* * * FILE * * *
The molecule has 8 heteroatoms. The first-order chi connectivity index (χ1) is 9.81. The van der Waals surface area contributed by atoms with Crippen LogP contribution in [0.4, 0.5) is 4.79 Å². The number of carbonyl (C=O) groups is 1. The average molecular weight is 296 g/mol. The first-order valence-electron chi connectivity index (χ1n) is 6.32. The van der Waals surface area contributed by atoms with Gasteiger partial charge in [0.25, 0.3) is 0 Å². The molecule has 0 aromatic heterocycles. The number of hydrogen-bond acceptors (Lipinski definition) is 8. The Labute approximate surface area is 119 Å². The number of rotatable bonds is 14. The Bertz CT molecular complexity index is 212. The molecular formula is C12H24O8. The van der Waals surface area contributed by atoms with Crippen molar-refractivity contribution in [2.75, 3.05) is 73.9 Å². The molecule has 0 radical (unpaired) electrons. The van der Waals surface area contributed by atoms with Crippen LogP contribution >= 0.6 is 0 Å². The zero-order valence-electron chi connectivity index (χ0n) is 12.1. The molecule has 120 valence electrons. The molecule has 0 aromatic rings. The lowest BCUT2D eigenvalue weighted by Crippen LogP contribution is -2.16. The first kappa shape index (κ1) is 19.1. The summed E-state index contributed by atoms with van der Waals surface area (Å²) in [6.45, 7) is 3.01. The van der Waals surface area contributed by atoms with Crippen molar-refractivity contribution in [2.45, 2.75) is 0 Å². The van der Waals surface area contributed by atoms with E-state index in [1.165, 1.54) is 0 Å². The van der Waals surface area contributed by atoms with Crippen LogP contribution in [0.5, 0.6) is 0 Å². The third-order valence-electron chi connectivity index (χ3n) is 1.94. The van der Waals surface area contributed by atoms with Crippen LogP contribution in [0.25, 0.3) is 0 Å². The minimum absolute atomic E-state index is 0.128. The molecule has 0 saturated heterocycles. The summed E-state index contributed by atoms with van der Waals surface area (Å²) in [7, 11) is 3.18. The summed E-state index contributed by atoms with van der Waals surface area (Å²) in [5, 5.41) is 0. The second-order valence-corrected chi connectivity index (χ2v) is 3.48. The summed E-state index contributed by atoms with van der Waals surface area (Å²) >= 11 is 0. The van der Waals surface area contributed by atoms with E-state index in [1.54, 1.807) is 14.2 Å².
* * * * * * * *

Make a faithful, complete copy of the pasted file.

The molecule has 8 heteroatoms. The first-order chi connectivity index (χ1) is 9.81. The van der Waals surface area contributed by atoms with Crippen LogP contribution in [0.4, 0.5) is 4.79 Å². The number of carbonyl (C=O) groups is 1. The average molecular weight is 296 g/mol. The first-order valence-electron chi connectivity index (χ1n) is 6.32. The van der Waals surface area contributed by atoms with Gasteiger partial charge in [0.25, 0.3) is 0 Å². The molecule has 0 aromatic heterocycles. The number of hydrogen-bond acceptors (Lipinski definition) is 8. The Labute approximate surface area is 119 Å². The number of rotatable bonds is 14. The Bertz CT molecular complexity index is 212. The molecular formula is C12H24O8. The van der Waals surface area contributed by atoms with Crippen molar-refractivity contribution in [2.75, 3.05) is 73.9 Å². The molecule has 0 radical (unpaired) electrons. The van der Waals surface area contributed by atoms with Crippen LogP contribution >= 0.6 is 0 Å². The zero-order valence-electron chi connectivity index (χ0n) is 12.1. The molecule has 120 valence electrons. The molecule has 0 aromatic rings. The lowest BCUT2D eigenvalue weighted by Crippen LogP contribution is -2.16. The first kappa shape index (κ1) is 19.1. The summed E-state index contributed by atoms with van der Waals surface area (Å²) in [6.45, 7) is 3.01. The van der Waals surface area contributed by atoms with Crippen molar-refractivity contribution in [2.45, 2.75) is 0 Å². The van der Waals surface area contributed by atoms with E-state index in [1.165, 1.54) is 0 Å². The van der Waals surface area contributed by atoms with Crippen LogP contribution in [0.5, 0.6) is 0 Å². The third-order valence-electron chi connectivity index (χ3n) is 1.94. The van der Waals surface area contributed by atoms with Crippen LogP contribution in [0.25, 0.3) is 0 Å². The minimum absolute atomic E-state index is 0.128. The molecule has 0 saturated heterocycles. The summed E-state index contributed by atoms with van der Waals surface area (Å²) in [7, 11) is 3.18. The summed E-state index contributed by atoms with van der Waals surface area (Å²) in [5, 5.41) is 0. The second-order valence-corrected chi connectivity index (χ2v) is 3.48. The summed E-state index contributed by atoms with van der Waals surface area (Å²) >= 11 is 0. The van der Waals surface area contributed by atoms with E-state index in [1.54, 1.807) is 14.2 Å².